November 27, 2014

Thanksgiving considered to be a traditional American holiday. First celebrated by the Pilgrim's in November of 1621, they invited the Native American people to feast with them after bringing in their first successful corn harvest.  The second Thanksgiving was not celebrated until 1623 however, because of a drought in the intervening year.

In 1827, magazine editor and author, Sara Josepha Hale campaigned to establish Thanksgiving as a national holiday. After 36 years she accomplished her goal, when in 1863 in the midst of Civil War, Abraham Lincoln declared the 4th Thursday of November, Thanksgiving, a national holiday.

The concept of Thanksgiving is not new however, nor traditionally American.  The annual celebration of the harvest and its bounty is rooted in a category of festivals that spans cultures, continents and millenia. Egyptians, Greeks and Romans feasted and paid tribute to the gods after the harvest.  Celts and Native Americans feasted and paid tribute to the spirits and to nature after the harvest. The Jewish harvest festival of Sukkot also bears some resemblance to Thanksgiving.  Giving thanks became a celebration of more than the harvest but of all of the pivotal events in life, birth, marriage and even death.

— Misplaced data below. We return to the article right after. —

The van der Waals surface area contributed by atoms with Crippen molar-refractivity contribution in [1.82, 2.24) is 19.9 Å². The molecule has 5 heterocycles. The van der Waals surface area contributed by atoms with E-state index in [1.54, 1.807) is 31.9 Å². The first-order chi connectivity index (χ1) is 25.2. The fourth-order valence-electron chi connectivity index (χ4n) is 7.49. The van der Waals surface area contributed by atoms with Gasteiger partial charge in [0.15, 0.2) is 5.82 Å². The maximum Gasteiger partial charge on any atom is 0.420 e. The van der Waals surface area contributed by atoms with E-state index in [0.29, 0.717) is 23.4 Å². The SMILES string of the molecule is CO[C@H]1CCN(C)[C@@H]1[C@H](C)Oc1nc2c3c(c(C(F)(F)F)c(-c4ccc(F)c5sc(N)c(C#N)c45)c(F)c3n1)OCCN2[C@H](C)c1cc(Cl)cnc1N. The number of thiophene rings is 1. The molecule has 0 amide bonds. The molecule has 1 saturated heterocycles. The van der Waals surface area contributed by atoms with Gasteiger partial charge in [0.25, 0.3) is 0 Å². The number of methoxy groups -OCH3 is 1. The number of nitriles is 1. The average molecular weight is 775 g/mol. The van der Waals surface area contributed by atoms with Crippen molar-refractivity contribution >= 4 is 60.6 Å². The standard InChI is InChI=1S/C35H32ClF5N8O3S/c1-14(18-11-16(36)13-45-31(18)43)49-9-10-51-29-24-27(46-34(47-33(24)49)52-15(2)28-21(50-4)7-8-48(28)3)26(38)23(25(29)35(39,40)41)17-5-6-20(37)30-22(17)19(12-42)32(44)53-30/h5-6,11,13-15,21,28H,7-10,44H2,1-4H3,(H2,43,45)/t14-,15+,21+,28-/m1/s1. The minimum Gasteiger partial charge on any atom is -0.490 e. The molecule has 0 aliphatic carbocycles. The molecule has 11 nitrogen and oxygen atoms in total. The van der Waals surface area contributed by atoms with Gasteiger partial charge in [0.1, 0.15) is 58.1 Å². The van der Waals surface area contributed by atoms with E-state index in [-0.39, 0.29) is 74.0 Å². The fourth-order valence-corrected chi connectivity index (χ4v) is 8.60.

So what do you have to give thanks for this day?  I am thankful for many things, my family, my health and my job at Neill Public Library!  I love being a part of the library staff, (they are pretty terrific people), and I love being able to serve the community of Pullman. It's a pleasure to meet patrons, get to know you, and help you when needed. So drop in and say hello!  And remember to give thanks for the blessings in your life!
Lori C Lewis
Administrative Assistant

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